Anyone flying over Paraguay on a clear day will see vast swathes of the forest clearly marked out for clearance, alongside huge areas are already cleared. In 2013, more than a million acres (half a million hectares) of forest was cleared, and the destruction continues. Meanwhile, land cleared a few years earlier is already showing signs of desertification.
It is a familiar, capitalist economic model. Capital is employed to exploit a resource until it becomes so depleted that is no longer viable; the quicker this takes place the more profit can be made, then that profit can be redeployed to exploit another resource. There is absolutely no reason to conserve the resource if the motive is to maximise financial return in the short term.
In the case of the Chaco the process is as follows: buy cheap land, buy or hire expensive machinery to clear the forest as quickly as possible, stock it with as many cattle as possible, make as much profit as quickly as possible, sell the going concern and move on. Meanwhile all the profits are exported to Brazil and other countries, leaving Paraguay stripped of its assets.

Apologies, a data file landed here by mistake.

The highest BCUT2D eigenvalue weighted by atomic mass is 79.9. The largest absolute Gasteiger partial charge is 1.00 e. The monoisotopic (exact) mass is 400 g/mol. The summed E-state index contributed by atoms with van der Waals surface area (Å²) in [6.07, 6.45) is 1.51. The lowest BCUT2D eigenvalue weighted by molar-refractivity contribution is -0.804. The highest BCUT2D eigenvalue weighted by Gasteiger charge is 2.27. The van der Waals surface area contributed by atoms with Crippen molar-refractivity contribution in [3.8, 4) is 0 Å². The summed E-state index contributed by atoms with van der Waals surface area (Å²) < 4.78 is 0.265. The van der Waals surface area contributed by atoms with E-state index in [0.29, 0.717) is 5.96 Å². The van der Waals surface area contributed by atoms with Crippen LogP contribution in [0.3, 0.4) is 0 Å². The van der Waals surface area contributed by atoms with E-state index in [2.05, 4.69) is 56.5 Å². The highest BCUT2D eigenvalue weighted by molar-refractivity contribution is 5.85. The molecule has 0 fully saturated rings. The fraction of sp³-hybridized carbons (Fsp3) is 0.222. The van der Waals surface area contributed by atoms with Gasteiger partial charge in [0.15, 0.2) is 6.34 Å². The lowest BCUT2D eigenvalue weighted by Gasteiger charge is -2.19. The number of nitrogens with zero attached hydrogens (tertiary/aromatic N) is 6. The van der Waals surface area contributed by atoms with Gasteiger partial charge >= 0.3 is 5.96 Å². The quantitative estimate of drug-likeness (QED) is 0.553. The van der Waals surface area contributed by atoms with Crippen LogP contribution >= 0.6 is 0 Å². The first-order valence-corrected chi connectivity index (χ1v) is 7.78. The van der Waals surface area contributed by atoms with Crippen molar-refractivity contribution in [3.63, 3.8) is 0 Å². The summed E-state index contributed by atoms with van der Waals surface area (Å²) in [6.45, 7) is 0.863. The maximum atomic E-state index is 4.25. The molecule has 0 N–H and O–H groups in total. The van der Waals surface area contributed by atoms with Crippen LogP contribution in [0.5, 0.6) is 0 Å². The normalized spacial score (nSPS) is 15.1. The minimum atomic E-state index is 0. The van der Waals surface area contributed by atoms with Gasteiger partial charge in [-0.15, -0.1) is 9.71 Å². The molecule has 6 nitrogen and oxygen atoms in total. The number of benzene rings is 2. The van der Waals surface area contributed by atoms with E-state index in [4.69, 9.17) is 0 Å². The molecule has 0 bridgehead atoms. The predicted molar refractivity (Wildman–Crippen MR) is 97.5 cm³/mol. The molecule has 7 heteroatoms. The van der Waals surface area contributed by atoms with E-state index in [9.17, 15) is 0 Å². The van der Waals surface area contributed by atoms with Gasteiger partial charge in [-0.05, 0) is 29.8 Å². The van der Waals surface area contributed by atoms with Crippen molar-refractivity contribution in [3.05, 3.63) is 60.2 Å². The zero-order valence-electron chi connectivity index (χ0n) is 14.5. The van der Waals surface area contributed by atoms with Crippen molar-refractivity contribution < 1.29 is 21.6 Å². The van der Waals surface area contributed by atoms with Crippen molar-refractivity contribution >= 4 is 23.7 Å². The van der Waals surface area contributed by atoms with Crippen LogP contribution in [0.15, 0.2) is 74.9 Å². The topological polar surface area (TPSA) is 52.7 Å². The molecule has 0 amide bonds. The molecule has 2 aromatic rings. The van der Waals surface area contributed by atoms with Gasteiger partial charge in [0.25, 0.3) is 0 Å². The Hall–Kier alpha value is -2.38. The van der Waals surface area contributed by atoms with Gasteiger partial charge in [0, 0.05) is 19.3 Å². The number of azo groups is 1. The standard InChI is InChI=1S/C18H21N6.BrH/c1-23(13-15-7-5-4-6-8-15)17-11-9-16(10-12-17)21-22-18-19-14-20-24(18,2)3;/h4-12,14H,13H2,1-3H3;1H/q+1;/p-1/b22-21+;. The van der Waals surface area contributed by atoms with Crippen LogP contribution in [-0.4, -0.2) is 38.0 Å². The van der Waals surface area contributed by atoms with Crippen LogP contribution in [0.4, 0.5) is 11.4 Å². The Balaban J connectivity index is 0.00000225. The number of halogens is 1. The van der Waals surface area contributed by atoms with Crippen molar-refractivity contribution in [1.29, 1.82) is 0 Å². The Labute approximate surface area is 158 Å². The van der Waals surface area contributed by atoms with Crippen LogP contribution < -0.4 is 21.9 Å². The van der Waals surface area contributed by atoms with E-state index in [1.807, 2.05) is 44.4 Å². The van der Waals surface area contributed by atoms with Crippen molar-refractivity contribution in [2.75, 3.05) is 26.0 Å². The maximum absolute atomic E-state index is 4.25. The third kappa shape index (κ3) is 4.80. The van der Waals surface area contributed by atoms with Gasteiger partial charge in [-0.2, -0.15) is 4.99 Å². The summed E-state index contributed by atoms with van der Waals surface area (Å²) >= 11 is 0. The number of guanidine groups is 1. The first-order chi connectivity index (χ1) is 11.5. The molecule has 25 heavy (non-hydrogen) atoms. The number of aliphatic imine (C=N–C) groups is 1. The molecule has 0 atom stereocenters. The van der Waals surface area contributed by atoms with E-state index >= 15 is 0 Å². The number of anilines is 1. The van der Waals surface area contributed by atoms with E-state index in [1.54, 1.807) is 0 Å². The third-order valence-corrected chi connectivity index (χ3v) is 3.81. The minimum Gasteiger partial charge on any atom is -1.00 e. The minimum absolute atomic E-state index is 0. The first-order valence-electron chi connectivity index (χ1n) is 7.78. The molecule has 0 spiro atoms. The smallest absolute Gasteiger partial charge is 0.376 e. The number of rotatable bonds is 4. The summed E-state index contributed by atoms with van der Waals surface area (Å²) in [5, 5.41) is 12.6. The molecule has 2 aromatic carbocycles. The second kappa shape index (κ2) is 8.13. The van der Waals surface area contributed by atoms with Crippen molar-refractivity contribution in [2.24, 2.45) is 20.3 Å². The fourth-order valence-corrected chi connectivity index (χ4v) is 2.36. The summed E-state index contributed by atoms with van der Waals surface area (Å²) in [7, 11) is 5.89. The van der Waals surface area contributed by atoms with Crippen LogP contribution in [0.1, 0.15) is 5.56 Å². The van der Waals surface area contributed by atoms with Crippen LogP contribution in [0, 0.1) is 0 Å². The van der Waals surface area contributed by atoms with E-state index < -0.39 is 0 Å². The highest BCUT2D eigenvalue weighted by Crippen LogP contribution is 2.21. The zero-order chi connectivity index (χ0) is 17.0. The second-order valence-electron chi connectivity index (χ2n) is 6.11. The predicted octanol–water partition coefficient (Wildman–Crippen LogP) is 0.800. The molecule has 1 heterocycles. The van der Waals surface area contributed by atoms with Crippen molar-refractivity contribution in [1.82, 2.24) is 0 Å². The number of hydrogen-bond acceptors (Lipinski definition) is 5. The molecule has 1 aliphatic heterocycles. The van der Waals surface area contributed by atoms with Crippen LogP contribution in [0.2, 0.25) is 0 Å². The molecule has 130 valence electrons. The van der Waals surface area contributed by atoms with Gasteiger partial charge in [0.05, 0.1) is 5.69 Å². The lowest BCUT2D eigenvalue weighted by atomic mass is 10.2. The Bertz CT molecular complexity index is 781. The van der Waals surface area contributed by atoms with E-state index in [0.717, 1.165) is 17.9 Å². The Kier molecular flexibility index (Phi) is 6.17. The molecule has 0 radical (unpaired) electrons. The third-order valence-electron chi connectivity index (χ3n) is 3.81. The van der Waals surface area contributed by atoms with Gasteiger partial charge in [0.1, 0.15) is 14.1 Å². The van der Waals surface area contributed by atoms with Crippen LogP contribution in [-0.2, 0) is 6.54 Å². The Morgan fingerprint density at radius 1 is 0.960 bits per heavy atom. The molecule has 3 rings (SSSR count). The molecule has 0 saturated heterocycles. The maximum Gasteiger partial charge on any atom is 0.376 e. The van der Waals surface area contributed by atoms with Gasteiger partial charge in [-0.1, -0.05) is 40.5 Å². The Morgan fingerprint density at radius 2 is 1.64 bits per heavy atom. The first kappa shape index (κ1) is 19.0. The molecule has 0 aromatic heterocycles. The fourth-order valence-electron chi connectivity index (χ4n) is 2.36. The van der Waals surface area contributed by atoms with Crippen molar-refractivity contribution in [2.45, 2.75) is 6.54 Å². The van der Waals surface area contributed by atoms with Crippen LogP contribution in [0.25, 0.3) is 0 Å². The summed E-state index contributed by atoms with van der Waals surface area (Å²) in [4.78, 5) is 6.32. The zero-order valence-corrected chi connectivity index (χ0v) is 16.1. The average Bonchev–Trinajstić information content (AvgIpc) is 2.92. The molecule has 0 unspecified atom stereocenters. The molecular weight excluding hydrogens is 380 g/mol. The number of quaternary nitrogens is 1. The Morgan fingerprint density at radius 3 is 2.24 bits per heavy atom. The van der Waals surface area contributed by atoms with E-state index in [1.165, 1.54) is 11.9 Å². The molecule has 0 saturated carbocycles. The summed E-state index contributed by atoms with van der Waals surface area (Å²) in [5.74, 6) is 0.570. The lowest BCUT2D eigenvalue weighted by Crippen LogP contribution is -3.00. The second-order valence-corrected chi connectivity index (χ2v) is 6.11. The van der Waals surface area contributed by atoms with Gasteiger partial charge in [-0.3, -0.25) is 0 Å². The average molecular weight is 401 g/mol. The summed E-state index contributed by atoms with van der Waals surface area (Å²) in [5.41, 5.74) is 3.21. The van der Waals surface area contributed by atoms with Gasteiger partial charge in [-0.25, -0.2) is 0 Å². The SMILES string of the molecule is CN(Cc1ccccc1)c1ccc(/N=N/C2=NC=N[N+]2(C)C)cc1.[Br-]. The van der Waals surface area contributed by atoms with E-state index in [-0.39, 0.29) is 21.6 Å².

And the greatest losers of all are going to be not only the indigenous people, but all Paraguayans. Their patrimony is being sold overseas.
Indigenous and local
And this raises another interesting issue. What is the difference between the indigenous people living in the Chaco, and the rest of the Paraguayan population? The answer is often relatively little, genetically. The Paraguayan nation is more intermarried with the indigenous communities than almost any other country in South America. This is partly a result of two major bottlenecks in the population when the male population was dramatically reduced in wars.